Junior turned five last week. It doesn't seem possible that five years have gone by and yet, poof, there you go.
In the last few months the Thomas the Train decals have come down from his bedroom walls—"too babyish"—and the "big kid" toys have eeked their way into our lives. It's been challenging for me. I can build an elaborate train track for a Useful Engine. I cannot, however, transform Optimus Prime, the leader of the Autobots, from a truck into a robot in under 45 minutes.
Even with the aid of the instructions—which are the size of a tablecloth.
Optimus Prime and his robot friends have met the Little People, though, so I guess they're here to stay.
I had wanted to write an eloquent post—a real ode to this child of mine who seems to outgrow a pair of shorts a day—but I find myself scrambling for the right words to express my feelings about Junior's fifth birthday. There's happiness, of course, that he's a bright, energetic and compassionate kid, but there's also wistfulness. How did it go by so quickly? Does he have to keep growing?
There's a little bit of frustration—for frick's sake he's five now, does he still have to whine?—and then there is appreciation. Now that Junior understands more and is more articulate, he feels more like a real person. There's actual dialogue. I appreciate his presence in a way that I didn't when he was a screaming, unreachable toddler.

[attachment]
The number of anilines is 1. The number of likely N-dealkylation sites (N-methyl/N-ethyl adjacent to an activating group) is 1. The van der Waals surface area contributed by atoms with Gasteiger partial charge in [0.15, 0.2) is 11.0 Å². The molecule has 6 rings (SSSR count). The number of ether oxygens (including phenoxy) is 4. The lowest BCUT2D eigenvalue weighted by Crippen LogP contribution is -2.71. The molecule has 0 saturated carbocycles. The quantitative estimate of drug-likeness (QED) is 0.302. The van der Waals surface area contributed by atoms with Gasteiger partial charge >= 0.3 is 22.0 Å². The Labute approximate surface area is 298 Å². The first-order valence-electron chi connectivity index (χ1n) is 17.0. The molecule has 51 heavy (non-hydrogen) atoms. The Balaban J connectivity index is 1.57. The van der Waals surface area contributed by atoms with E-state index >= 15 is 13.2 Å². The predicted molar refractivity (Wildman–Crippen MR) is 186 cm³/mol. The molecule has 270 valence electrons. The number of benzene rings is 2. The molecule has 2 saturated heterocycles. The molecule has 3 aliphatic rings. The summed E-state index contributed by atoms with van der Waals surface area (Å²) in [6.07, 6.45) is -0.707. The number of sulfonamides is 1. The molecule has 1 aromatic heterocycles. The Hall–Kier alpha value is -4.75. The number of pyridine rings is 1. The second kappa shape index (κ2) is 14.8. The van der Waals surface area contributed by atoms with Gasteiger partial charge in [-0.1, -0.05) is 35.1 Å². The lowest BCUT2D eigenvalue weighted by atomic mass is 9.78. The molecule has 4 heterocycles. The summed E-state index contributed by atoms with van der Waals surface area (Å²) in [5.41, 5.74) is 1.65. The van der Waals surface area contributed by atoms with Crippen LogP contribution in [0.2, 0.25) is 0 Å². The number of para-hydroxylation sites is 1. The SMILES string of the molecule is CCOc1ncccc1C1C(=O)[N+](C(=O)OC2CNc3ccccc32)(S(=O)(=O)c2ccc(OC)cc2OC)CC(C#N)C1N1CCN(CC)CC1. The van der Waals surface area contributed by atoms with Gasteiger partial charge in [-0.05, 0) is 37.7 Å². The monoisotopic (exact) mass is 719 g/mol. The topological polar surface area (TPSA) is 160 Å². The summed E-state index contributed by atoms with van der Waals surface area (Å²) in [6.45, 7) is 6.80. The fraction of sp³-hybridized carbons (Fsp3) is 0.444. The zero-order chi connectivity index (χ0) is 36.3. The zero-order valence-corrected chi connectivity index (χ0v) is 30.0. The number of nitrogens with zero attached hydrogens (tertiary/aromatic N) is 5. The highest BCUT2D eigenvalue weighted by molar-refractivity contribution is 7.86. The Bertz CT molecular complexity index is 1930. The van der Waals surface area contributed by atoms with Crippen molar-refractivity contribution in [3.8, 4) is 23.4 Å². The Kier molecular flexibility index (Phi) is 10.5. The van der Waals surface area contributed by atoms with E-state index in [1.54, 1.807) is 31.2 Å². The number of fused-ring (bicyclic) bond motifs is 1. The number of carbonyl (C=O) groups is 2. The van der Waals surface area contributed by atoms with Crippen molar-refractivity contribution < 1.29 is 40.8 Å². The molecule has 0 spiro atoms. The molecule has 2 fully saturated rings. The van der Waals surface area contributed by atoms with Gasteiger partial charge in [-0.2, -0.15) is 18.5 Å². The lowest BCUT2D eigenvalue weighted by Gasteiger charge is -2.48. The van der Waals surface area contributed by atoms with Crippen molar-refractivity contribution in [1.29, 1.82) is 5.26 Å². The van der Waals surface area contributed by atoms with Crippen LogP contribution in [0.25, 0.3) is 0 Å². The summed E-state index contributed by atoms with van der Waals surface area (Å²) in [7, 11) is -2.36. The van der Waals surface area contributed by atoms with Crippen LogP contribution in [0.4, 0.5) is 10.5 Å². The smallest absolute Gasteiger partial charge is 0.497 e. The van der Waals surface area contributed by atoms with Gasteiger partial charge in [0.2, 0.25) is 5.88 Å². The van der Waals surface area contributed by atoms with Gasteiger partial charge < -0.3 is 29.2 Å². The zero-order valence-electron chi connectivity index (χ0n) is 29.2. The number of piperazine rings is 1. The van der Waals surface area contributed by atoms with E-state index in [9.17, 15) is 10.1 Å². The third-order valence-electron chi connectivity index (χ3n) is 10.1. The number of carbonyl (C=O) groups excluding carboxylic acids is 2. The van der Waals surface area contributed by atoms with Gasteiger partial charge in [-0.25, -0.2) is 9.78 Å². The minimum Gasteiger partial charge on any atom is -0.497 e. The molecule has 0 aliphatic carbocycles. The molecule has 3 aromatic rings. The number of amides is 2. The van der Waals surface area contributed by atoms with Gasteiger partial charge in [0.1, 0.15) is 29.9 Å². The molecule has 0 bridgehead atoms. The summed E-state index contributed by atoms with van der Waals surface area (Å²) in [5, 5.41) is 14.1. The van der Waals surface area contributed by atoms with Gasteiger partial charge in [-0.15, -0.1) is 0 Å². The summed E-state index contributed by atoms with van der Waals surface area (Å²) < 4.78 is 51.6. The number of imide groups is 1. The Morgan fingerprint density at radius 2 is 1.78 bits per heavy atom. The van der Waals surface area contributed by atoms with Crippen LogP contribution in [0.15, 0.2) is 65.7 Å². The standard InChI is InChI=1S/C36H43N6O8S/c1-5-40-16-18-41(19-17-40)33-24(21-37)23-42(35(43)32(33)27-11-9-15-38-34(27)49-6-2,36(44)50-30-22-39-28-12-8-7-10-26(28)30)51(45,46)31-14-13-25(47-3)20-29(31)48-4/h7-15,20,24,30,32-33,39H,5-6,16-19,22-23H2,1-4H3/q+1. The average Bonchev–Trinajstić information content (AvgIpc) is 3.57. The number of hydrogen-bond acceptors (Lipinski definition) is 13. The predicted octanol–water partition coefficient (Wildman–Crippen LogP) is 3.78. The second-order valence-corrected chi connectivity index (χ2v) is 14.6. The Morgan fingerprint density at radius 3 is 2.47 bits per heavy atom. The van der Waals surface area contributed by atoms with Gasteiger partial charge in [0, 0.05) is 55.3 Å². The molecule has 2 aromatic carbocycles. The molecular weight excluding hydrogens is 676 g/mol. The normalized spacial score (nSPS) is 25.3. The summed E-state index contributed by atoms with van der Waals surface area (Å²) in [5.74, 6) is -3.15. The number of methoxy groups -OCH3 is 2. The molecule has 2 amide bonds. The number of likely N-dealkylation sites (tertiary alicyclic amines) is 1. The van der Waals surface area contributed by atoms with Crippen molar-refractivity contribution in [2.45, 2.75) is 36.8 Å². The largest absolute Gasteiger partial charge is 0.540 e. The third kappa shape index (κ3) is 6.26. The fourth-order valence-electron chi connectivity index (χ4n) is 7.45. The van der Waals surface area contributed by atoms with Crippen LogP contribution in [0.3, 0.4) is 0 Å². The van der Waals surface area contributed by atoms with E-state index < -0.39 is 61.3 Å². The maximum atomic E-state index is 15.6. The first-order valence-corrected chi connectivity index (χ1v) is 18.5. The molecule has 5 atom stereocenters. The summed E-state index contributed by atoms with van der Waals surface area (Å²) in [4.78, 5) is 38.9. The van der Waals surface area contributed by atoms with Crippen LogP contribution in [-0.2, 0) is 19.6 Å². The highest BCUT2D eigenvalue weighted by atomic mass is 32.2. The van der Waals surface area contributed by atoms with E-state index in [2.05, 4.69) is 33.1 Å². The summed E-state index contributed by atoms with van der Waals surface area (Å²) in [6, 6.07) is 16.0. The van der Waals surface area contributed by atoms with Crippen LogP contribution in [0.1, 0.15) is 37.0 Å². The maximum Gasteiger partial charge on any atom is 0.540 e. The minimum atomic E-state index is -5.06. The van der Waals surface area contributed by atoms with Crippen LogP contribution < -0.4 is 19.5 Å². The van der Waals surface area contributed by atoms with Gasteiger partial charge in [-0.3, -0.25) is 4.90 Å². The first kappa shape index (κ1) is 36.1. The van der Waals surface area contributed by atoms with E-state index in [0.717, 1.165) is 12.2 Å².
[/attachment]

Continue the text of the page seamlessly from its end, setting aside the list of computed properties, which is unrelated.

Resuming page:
There's curiosity. How will he handle kindergarten? There's anxiety. What if he's teased?
Yes, there's a bit of everything in this birthday.
I underlined a line in a book I'm reading, and I suppose it captures what I'm trying to say a lot more succinctly that I have. The book is Best Friends, Worst Enemies. When I grabbed it off the shelf I thought it was a book about siblings; it's actually about the social lives of children. The line is this:
"...a central paradox of parenting is that we securely attach with our children so that we can someday let them go."
Why didn't someone tell me this journey was going to be so damn bittersweet?
Happy birthday, Junior. You are loved.
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